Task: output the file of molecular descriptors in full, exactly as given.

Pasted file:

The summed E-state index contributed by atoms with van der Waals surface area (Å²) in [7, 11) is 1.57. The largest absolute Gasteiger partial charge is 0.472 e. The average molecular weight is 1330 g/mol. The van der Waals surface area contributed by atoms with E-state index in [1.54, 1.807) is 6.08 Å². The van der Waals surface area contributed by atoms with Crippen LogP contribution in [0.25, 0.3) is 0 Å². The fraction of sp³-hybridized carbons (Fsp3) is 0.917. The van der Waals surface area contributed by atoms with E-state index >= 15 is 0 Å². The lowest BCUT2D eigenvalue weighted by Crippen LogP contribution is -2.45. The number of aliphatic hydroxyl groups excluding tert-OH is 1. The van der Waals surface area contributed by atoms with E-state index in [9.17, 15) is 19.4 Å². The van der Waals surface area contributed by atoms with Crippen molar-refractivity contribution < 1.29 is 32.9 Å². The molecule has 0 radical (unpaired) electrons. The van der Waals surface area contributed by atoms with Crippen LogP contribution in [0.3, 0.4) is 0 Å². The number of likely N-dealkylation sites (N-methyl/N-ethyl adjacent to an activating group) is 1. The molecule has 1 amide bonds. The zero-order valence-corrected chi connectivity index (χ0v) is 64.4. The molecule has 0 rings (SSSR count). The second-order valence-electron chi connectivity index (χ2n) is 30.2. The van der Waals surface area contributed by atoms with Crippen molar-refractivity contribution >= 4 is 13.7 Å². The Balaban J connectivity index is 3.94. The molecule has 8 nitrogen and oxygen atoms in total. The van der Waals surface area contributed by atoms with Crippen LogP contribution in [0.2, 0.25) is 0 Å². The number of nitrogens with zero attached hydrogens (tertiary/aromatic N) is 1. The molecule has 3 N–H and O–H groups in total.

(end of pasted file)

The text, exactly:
The summed E-state index contributed by atoms with van der Waals surface area (Å²) in [7, 11) is 1.57. The largest absolute Gasteiger partial charge is 0.472 e. The average molecular weight is 1330 g/mol. The van der Waals surface area contributed by atoms with E-state index in [1.54, 1.807) is 6.08 Å². The van der Waals surface area contributed by atoms with Crippen LogP contribution in [0.25, 0.3) is 0 Å². The fraction of sp³-hybridized carbons (Fsp3) is 0.917. The van der Waals surface area contributed by atoms with E-state index >= 15 is 0 Å². The lowest BCUT2D eigenvalue weighted by Crippen LogP contribution is -2.45. The number of aliphatic hydroxyl groups excluding tert-OH is 1. The van der Waals surface area contributed by atoms with E-state index in [9.17, 15) is 19.4 Å². The van der Waals surface area contributed by atoms with Crippen molar-refractivity contribution < 1.29 is 32.9 Å². The molecule has 0 radical (unpaired) electrons. The van der Waals surface area contributed by atoms with Crippen LogP contribution in [0.3, 0.4) is 0 Å². The number of likely N-dealkylation sites (N-methyl/N-ethyl adjacent to an activating group) is 1. The molecule has 1 amide bonds. The zero-order valence-corrected chi connectivity index (χ0v) is 64.4. The molecule has 0 rings (SSSR count). The second-order valence-electron chi connectivity index (χ2n) is 30.2. The van der Waals surface area contributed by atoms with Crippen molar-refractivity contribution >= 4 is 13.7 Å². The Balaban J connectivity index is 3.94. The molecule has 8 nitrogen and oxygen atoms in total. The van der Waals surface area contributed by atoms with Crippen LogP contribution in [0.2, 0.25) is 0 Å². The number of nitrogens with zero attached hydrogens (tertiary/aromatic N) is 1. The molecule has 3 N–H and O–H groups in total.